Long-standing Brisbane live music venue The Zoo has announced it will no longer use "inefficient, inaccurate, expensive (and) useless" ID scanners, meaning it will be stopped from opening after midnight.
In a statement posted to Facebook on Monday evening, the venue said it was saying "bye-bye" to the scanners, which it described as having put "unnecessary strain on small businesses, Brisbane's nightlife and live music venues".
"Since the implementation of the new liquor licencing laws, hands of small businesses have been tied & with this decision comes our reduced trading hours to a 12am close, that in itself brings its own challenges for an independently owned business like The Zoo," the venue wrote.
"We take safety very seriously and over the past 25 years without scanners we've had no issues so we will continue this trend moving forward.
"We urge you to come out and support live music, come early to gigs - support the supports - the industry is relying on you to survive and keep the music alive."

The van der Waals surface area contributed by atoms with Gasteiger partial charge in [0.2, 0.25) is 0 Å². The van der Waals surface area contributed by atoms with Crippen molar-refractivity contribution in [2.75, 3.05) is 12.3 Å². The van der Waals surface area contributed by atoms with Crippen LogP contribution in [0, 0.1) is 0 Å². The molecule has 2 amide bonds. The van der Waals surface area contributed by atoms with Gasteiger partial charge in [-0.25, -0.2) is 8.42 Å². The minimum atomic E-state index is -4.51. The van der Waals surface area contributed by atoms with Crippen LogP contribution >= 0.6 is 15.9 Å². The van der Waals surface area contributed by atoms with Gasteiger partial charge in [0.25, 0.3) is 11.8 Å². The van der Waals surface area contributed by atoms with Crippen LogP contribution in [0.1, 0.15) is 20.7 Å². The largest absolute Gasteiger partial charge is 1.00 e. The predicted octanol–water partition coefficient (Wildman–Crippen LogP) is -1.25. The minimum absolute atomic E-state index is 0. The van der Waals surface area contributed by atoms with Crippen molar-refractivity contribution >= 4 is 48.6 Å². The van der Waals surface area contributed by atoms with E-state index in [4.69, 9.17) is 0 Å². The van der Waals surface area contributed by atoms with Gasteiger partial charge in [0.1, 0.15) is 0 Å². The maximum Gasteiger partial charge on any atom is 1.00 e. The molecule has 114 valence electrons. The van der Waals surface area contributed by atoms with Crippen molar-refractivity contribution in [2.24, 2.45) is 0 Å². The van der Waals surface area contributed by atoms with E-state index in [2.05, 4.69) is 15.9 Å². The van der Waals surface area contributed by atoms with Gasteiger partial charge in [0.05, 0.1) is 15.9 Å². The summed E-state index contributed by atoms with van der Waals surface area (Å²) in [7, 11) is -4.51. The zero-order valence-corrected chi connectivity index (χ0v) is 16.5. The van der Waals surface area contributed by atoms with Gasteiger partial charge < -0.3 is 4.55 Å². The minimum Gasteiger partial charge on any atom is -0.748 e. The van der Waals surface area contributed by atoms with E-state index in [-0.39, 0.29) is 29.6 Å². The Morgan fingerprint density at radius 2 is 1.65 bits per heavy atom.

Shadow Attorney-General David Janetzki said the venue was another casualty of the government's lack of consultation with the live music industry before the ID scanners were implemented.
“The Zoo and their employees are yet another sad casualty of Annastacia Palaszczuk’s botched ID scanner laws," he said in a statement.
“Labor refused to consult with industry before bringing ID scanners in, they refused to listen to industry’s problems once the laws came in and now venues are shutting up shop early to avoid the hassle.
“Just days ago we heard court-ordered bans on violent young thugs aren’t even being properly enforced making the whole ID scanner process a farce.
“Business has lost confidence in Labor’s system, Queenslanders are losing jobs and we are losing our vibrant nightlife.”
A spokesman from The Zoo told Fairfax Media that while the venue already wrapped up at midnight, the decision to dump the scanners meant it was restricted to freely operate until 2am as previously possible under the old license, "limiting our earning potential".
A spokeswoman for Attorney-General Yvette D'Ath said it was The Zoo's choice to no longer use the scanners, but vowed to continue working with businesses to improve safety in and around licensed venues.
“Ultimately it is up to an individual business to decide its trading hours, based on its patronage,"she said in a statement.
“The Office of Liquor and Gaming will continue to work with licensed venues to ensure a vibrant, safe nightlife."